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Alan Greenspan is looking the wrong way.


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Larry Kudlow

Last year, Federal Reserve policymakers blew up the stock market and deflated the economy based on a flawed economic model and a set of misleading data. None of this would be so bad if it were merely an intellectual mistake in some mad scientist’s laboratory. But in fact the consequences of slamming down the monetary brakes and ending the long technology boom are very real.

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Here’s the troubling story. In 2000, while the stock market and the economy were in a rapid meltdown, sensible people puzzled over why the Federal Reserve stubbornly refused to ease up on their overly harsh policies. After all, slumping raw material and precious-metal commodity prices were signaling deflationary recession — not an inflationary boom.

But Alan Greenspan obsessed over the threat of “excess demand” and an “overheated economy,” mistakenly clinging to a flawed economic model that too many people working and producing would cause an outbreak of inflation. To support their case, the Fed cited published government figures on gross domestic product. Their figures showed 5% to 6% growth rates, exceeding the central bank’s 3.5% to 4% real GDP policy target range.

However, among the many follies of GDP targeting, the data are backward looking and subject to frequent revisions. In fact, the most recent government GDP re-estimate published last week tells a much different story, one that pulls the rug out from under the Fed’s logic.

New data now show that last year’s GDP growth was only 2.8% (and only 2.3% inflation), hardly worthy of a scorched-earth Fed-tightening cycle. Importantly, during the first quarter of 2000, when Fed policy makers developed their ill-conceived tightening strategy, it turns out that quarterly GDP growth actually came in at the low annual rate of 2.3%, according to the Commerce Department, far less than the 4.8% number originally reported. So, with the benefit of hindsight, the 2.5% downward GDP revision turns out to be bigger than the newly-minted and actual 2.3% growth rate.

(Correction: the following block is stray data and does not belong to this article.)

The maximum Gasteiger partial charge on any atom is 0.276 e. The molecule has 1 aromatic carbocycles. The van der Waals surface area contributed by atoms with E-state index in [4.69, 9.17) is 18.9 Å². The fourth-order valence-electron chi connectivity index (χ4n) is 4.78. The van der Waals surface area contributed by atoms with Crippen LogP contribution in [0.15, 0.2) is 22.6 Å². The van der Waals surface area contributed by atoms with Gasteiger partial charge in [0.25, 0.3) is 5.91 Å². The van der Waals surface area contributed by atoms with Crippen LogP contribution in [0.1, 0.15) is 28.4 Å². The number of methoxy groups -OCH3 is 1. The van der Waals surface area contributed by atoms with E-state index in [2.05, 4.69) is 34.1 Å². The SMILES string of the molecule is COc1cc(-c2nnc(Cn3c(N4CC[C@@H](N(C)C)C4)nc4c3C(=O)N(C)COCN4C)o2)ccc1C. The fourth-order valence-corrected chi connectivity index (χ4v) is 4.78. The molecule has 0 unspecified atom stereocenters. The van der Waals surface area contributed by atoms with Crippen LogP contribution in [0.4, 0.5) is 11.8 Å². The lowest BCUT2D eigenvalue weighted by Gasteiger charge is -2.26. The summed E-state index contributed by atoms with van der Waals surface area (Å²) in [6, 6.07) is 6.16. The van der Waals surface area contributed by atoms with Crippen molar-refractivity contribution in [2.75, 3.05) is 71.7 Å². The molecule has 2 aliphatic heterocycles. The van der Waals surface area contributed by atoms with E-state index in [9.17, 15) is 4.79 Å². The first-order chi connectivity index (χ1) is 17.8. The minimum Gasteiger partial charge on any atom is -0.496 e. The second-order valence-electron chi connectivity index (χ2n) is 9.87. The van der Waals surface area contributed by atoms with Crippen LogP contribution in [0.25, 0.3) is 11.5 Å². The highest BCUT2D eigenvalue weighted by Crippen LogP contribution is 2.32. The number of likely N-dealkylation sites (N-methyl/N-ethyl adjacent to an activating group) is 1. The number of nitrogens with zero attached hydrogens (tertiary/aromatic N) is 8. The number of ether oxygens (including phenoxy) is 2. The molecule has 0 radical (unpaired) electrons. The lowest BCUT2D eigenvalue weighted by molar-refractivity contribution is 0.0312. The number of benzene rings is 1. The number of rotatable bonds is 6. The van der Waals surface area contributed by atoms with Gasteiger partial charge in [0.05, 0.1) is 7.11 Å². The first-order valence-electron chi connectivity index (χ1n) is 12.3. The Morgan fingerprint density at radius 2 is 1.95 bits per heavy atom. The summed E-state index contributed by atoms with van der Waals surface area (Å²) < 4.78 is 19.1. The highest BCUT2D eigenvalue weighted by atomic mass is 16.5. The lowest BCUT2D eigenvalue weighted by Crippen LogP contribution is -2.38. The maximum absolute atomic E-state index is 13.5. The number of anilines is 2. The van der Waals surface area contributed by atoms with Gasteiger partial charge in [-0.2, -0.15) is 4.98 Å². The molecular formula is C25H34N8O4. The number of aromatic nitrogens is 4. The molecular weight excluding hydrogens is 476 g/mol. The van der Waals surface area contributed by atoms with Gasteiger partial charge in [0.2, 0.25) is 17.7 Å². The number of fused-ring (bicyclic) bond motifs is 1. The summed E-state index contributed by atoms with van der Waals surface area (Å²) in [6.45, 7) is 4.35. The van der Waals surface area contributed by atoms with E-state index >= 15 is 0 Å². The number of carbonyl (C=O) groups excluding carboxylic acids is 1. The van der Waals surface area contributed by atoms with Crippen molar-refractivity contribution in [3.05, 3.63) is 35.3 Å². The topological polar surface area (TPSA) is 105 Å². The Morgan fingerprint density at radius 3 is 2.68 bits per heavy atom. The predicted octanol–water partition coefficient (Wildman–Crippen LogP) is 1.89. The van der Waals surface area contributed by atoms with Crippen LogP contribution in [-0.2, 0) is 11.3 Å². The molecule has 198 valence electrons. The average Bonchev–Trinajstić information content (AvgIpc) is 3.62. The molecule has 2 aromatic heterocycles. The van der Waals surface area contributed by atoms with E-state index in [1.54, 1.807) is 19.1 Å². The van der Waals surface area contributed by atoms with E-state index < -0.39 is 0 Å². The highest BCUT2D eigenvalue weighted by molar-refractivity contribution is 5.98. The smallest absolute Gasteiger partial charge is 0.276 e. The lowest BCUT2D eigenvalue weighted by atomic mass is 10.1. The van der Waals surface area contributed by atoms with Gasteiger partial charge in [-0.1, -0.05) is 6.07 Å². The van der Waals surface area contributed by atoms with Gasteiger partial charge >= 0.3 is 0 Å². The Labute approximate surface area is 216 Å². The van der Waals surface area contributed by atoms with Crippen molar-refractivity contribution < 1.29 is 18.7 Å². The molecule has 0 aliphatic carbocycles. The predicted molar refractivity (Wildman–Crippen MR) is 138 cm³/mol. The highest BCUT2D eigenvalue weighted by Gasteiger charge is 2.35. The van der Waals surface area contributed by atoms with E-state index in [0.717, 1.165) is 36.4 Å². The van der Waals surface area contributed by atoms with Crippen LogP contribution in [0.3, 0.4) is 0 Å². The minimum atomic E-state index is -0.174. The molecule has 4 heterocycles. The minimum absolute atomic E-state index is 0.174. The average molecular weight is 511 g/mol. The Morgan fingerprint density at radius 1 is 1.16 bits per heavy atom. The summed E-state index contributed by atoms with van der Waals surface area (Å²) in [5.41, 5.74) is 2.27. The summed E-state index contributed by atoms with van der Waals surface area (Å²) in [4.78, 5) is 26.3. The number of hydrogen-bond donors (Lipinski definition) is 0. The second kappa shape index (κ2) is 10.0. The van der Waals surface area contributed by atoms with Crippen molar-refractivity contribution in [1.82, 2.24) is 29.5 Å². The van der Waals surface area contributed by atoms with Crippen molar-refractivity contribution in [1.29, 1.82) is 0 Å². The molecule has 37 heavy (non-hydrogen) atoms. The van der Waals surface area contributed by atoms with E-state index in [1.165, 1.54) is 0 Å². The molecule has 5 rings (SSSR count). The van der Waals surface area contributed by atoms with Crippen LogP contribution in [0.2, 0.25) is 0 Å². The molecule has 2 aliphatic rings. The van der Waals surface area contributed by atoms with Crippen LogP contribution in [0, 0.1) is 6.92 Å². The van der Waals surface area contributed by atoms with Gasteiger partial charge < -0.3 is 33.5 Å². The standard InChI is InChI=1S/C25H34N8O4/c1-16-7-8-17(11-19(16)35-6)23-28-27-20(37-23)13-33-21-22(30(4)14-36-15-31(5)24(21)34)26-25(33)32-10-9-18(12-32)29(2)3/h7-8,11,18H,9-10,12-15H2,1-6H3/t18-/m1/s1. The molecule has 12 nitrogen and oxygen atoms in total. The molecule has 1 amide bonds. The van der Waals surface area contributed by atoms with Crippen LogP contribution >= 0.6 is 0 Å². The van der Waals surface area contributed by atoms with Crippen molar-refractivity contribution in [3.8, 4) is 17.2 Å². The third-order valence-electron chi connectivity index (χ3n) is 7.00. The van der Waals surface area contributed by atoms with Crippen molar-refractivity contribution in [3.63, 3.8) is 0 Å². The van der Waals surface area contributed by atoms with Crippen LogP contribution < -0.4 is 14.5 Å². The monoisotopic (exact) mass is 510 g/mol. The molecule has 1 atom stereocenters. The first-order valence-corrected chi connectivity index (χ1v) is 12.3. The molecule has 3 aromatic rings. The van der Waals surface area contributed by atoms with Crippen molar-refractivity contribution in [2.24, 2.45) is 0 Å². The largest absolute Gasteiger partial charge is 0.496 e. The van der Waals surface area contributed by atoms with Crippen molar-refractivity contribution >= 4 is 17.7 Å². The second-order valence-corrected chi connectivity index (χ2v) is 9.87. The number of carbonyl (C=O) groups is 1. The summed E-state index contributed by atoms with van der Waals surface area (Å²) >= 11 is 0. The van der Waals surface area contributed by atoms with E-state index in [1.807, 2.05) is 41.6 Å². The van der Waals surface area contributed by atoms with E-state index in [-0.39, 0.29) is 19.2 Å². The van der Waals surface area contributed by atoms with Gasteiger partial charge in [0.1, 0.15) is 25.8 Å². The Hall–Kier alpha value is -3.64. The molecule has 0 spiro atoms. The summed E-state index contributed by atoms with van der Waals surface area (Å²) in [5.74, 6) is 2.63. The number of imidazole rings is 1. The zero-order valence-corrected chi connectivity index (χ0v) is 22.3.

The Fed’s prosperity-ending policy gaffe set off a chain reaction that is still being felt through rising unemployment, sagging stocks, and slumping business investment. Roughly $4 trillion of stock-market wealth has been eviscerated, the technology sector has been decimated, venture capital has dried up, and industrial production has fallen ten consecutive months. The household employment survey reports that 620,000 people have been put out of work. Hard-earned Federal budget surpluses are evaporating.

Supply-siders have long argued that instead of looking through the rear-view mirror at significantly revised GDP reports, the Federal Reserve should use forward-looking, real-time financial- and commodity-market price indicators to guide its policy. Also, the central bank should stick to maintaining price stability rather than targeting economic growth.

Inflation is caused by a decline in currency value when too much money chases too few goods, and not when more people work and invest. If rising inflation were the case last year, especially in the second half when the Fed fiddled and the economy burned, a collapsing dollar, rising gold prices, and spiking market interest rates would have shouted inflation from the rooftops. But commodities and Treasury yields were falling, not rising. So was the economy.

Had the Fed used a market price-rule, they would not have fine-tuned the economy into recession. And as far as correcting economic imbalances and stock-market overvaluations if and when they occur, markets, not monetary planners, do a better job. History proves time and again that frequent Fed tinkering always detracts from economic stability.

A market price-rule approach to Fed policy is essential to nurturing long-run, non-inflationary prosperity. It is baffling that after nearly 14 years on the job, the allegedly free-market Alan Greenspan has not yet undertaken this important reform. Right now the market message from commodity deflation cries out for additional Fed easing moves to inject more liquidity and reduce the fed funds policy rate. If Mr. Greenspan cannot lead the central bank in this direction, then President Bush should find someone who can.



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